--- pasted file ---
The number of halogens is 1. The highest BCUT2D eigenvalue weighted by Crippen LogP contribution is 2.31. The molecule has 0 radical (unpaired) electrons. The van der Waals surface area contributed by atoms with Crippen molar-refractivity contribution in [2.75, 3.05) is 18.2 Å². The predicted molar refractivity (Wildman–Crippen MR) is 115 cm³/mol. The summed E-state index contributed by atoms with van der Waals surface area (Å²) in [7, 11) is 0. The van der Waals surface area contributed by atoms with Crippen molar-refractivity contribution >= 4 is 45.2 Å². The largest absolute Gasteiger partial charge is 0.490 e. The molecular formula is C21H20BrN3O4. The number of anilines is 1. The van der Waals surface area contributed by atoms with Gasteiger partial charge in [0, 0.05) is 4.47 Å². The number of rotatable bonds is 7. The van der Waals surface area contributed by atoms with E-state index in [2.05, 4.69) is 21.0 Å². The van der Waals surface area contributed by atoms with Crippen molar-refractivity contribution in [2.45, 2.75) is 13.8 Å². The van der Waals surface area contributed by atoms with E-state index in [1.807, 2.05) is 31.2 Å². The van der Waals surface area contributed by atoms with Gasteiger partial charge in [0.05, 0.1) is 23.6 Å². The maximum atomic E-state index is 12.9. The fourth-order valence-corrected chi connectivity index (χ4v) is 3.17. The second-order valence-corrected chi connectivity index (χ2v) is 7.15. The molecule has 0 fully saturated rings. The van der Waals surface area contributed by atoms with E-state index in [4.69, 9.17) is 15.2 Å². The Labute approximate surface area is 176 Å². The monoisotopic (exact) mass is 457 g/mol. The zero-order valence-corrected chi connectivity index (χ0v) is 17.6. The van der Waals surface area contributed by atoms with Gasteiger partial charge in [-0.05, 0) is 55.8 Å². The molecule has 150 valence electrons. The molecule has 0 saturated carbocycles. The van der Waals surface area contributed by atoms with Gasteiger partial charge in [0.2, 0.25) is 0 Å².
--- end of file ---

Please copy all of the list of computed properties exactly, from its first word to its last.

The number of halogens is 1. The highest BCUT2D eigenvalue weighted by Crippen LogP contribution is 2.31. The molecule has 0 radical (unpaired) electrons. The van der Waals surface area contributed by atoms with Crippen molar-refractivity contribution in [2.75, 3.05) is 18.2 Å². The predicted molar refractivity (Wildman–Crippen MR) is 115 cm³/mol. The summed E-state index contributed by atoms with van der Waals surface area (Å²) in [7, 11) is 0. The van der Waals surface area contributed by atoms with Crippen molar-refractivity contribution >= 4 is 45.2 Å². The largest absolute Gasteiger partial charge is 0.490 e. The molecular formula is C21H20BrN3O4. The number of anilines is 1. The van der Waals surface area contributed by atoms with Gasteiger partial charge in [0, 0.05) is 4.47 Å². The number of rotatable bonds is 7. The van der Waals surface area contributed by atoms with E-state index in [2.05, 4.69) is 21.0 Å². The van der Waals surface area contributed by atoms with Crippen molar-refractivity contribution in [2.45, 2.75) is 13.8 Å². The van der Waals surface area contributed by atoms with E-state index in [1.807, 2.05) is 31.2 Å². The van der Waals surface area contributed by atoms with Gasteiger partial charge in [0.05, 0.1) is 23.6 Å². The maximum atomic E-state index is 12.9. The fourth-order valence-corrected chi connectivity index (χ4v) is 3.17. The second-order valence-corrected chi connectivity index (χ2v) is 7.15. The molecule has 0 fully saturated rings. The van der Waals surface area contributed by atoms with E-state index in [4.69, 9.17) is 15.2 Å². The Labute approximate surface area is 176 Å². The monoisotopic (exact) mass is 457 g/mol. The zero-order valence-corrected chi connectivity index (χ0v) is 17.6. The van der Waals surface area contributed by atoms with Gasteiger partial charge in [-0.05, 0) is 55.8 Å². The molecule has 150 valence electrons. The molecule has 0 saturated carbocycles. The van der Waals surface area contributed by atoms with Gasteiger partial charge in [0.2, 0.25) is 0 Å².